We should have known that city council would find a way to turn something as fundamental as tsunami disaster relief into a nasty political wrangle. So much for ending the year on a harmonious note. And welcome to 2005, when Mayor David Miller stands accused of being a zero compared to the departed Melvin Douglas Lastman in terms of instant cash reactions to human suffering. How to hurt a guy!
Councillor Michael Walker says he didn't mean to give Miller a New Year's Day headache when he said Lastman had way more class when it came to "those from-the-gut kind of responses." Hell, Mel wouldn't have thought twice about pledging $1 million of city taxpayers' cash to ease the misery of the millions of people struggling to survive in wave-ravaged South Asia.
Not for him all of Miller's waiting around to coordinate relief efforts with the feds and province while the city's emergency management office puts together a volunteer roster of municipal paramedics, public health nurses and water treatment wizards. I mean, what kind of self-respecting socialist opts for careful long-term planning over a quick fiscal fling?
"I figured this was a natural for the New Democrats and the mayor. I figured he would embrace this," Walker says almost apologetically.
He's been busy calling the offices of his political colleagues trying to round up the 23-councillor majority he'd need to go over Miller's head and convene a special meeting of council to debate the $1 million donation. The Ward 22 (St. Paul's) rep calls it "an exercise of collective compassion" that "would make everybody feel good that they were doing something.'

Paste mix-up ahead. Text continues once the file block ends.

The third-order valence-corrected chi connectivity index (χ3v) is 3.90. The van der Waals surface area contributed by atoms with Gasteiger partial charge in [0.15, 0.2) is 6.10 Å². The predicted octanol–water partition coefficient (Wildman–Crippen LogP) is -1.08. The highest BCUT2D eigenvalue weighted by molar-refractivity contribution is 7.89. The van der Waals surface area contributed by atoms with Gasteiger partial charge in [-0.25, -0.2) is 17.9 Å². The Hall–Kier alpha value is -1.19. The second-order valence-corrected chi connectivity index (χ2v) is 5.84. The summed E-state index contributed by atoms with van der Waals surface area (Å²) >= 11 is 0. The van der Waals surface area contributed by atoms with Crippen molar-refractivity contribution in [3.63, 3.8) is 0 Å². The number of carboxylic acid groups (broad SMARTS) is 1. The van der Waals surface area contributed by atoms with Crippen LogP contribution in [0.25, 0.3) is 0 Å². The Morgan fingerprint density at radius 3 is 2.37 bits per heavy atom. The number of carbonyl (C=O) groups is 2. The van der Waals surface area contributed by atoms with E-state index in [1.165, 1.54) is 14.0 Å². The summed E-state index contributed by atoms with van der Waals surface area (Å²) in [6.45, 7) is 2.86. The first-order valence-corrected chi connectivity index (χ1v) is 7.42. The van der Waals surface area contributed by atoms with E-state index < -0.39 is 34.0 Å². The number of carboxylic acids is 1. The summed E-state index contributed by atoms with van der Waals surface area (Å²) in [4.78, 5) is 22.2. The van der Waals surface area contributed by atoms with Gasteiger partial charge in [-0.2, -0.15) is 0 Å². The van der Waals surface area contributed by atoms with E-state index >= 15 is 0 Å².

But he's come up short on councillors who share his passion for a special meeting. Walker confides that he lost a couple of votes he'd been counting on when Miller called a special meeting of council's policy and finance committee for Thursday, January 13, to "ensure a sustainable response."
"I invite all standing committees to submit any ideas and recommendations,' the mayor's invitation reads. As it happens, Walker chairs council's administration committee.
"Normally, you'd expect someone who's the chair of a committee to pick up the phone and speak to you," Miller says. "But for whatever reason, the councillor chose to write a letter and draft a motion" calling on council to provide quick monetary relief. The mayor says he called Walker immediately to tell him what the city was already doing.
"I asked him to work with us," Miller adds. "The response was 'a special meeting. '" And Walker continued his campaign. Some councillors accuse him of playing political games.
"It's an issue that allows him to stand on the other side of the fence from the mayor," says Councillor Kyle Rae. Rae sides with Miller on the need to "coordinate our efforts with the provincial and federal government so we can deliver a lot more relief over a much longer time. A million dollars will just disappear," he says. He notes that Walker's support for the mayor went up in smoke when "he didn't get everything he wanted on election finance reform" earlier this year.
But Walker insists his motives are pure. "I didn't initiate this to do anything but the right thing."
Councillor Brian Ashton says he has no problem with attending a special council meeting. But he says the fight over holding one could have been avoided had Walker spoken to Miller before he started drafting motions. And maybe the mayor "should have acted on behalf of council in a more timely fashion," the Ward 36 (Scarborough Southwest) councillor adds. "I think the city's been timid and unfocused in its relief effort."
Still, the councillor agrees that $1 million in cash isn't going to be much more than a symbol of Toronto's good intentions, and the more sustainable response Miller advocates is what's necessary. "Everybody's racing with their hearts instead of their minds," Ashton says. "My biggest fear is that when the tsunami disappears from the front pages, a lot of these villages won't find that kind of commitment."
It will be buried under politics and egos.